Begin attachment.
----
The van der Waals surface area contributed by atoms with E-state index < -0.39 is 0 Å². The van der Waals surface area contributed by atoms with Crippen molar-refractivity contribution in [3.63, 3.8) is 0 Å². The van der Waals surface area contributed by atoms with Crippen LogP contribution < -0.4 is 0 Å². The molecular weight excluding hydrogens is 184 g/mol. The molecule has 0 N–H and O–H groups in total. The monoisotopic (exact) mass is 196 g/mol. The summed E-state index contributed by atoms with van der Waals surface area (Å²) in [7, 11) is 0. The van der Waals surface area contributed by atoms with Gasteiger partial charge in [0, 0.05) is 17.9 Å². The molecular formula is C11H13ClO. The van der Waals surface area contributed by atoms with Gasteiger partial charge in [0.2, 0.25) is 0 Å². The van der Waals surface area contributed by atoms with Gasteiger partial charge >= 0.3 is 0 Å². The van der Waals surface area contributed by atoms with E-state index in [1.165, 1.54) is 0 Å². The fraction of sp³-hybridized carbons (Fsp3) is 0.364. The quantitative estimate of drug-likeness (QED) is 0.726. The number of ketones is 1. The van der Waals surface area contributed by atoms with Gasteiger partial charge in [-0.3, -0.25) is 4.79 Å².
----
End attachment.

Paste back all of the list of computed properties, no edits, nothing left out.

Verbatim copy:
The van der Waals surface area contributed by atoms with E-state index < -0.39 is 0 Å². The van der Waals surface area contributed by atoms with Crippen molar-refractivity contribution in [3.63, 3.8) is 0 Å². The van der Waals surface area contributed by atoms with Crippen LogP contribution < -0.4 is 0 Å². The molecular weight excluding hydrogens is 184 g/mol. The molecule has 0 N–H and O–H groups in total. The monoisotopic (exact) mass is 196 g/mol. The summed E-state index contributed by atoms with van der Waals surface area (Å²) in [7, 11) is 0. The van der Waals surface area contributed by atoms with Gasteiger partial charge in [0, 0.05) is 17.9 Å². The molecular formula is C11H13ClO. The van der Waals surface area contributed by atoms with Gasteiger partial charge in [0.2, 0.25) is 0 Å². The van der Waals surface area contributed by atoms with Gasteiger partial charge >= 0.3 is 0 Å². The van der Waals surface area contributed by atoms with E-state index in [1.165, 1.54) is 0 Å². The fraction of sp³-hybridized carbons (Fsp3) is 0.364. The quantitative estimate of drug-likeness (QED) is 0.726. The number of ketones is 1. The van der Waals surface area contributed by atoms with Gasteiger partial charge in [-0.3, -0.25) is 4.79 Å².